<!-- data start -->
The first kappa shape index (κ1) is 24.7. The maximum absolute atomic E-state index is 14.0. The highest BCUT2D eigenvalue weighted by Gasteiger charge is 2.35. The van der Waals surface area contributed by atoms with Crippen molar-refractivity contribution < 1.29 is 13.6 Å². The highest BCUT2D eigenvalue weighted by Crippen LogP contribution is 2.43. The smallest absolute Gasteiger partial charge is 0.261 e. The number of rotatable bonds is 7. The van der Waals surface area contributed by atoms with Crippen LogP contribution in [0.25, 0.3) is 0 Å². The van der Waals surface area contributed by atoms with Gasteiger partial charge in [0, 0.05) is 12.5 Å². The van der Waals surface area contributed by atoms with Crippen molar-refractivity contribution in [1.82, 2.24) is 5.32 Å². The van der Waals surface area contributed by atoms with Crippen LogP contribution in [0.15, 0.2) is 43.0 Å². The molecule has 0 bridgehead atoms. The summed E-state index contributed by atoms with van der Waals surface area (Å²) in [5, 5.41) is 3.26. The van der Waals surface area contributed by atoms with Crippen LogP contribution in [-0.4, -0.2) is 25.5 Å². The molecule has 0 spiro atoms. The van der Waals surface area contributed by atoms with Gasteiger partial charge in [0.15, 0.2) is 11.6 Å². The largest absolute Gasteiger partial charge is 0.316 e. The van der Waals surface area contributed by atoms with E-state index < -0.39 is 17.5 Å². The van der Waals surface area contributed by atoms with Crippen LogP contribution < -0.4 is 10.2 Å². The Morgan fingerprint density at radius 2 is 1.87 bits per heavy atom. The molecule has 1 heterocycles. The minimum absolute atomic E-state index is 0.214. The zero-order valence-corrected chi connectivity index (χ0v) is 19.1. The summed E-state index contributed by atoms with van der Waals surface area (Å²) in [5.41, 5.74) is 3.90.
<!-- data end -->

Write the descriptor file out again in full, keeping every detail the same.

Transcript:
The first kappa shape index (κ1) is 24.7. The maximum absolute atomic E-state index is 14.0. The highest BCUT2D eigenvalue weighted by Gasteiger charge is 2.35. The van der Waals surface area contributed by atoms with Crippen molar-refractivity contribution < 1.29 is 13.6 Å². The highest BCUT2D eigenvalue weighted by Crippen LogP contribution is 2.43. The smallest absolute Gasteiger partial charge is 0.261 e. The number of rotatable bonds is 7. The van der Waals surface area contributed by atoms with Crippen LogP contribution in [0.25, 0.3) is 0 Å². The van der Waals surface area contributed by atoms with Gasteiger partial charge in [0, 0.05) is 12.5 Å². The van der Waals surface area contributed by atoms with Crippen molar-refractivity contribution in [1.82, 2.24) is 5.32 Å². The van der Waals surface area contributed by atoms with Crippen LogP contribution in [0.15, 0.2) is 43.0 Å². The molecule has 0 bridgehead atoms. The summed E-state index contributed by atoms with van der Waals surface area (Å²) in [5, 5.41) is 3.26. The van der Waals surface area contributed by atoms with Crippen LogP contribution in [-0.4, -0.2) is 25.5 Å². The molecule has 0 spiro atoms. The van der Waals surface area contributed by atoms with Gasteiger partial charge in [0.15, 0.2) is 11.6 Å². The largest absolute Gasteiger partial charge is 0.316 e. The van der Waals surface area contributed by atoms with E-state index < -0.39 is 17.5 Å². The van der Waals surface area contributed by atoms with Crippen LogP contribution < -0.4 is 10.2 Å². The Morgan fingerprint density at radius 2 is 1.87 bits per heavy atom. The molecule has 1 heterocycles. The minimum absolute atomic E-state index is 0.214. The zero-order valence-corrected chi connectivity index (χ0v) is 19.1. The summed E-state index contributed by atoms with van der Waals surface area (Å²) in [5.41, 5.74) is 3.90.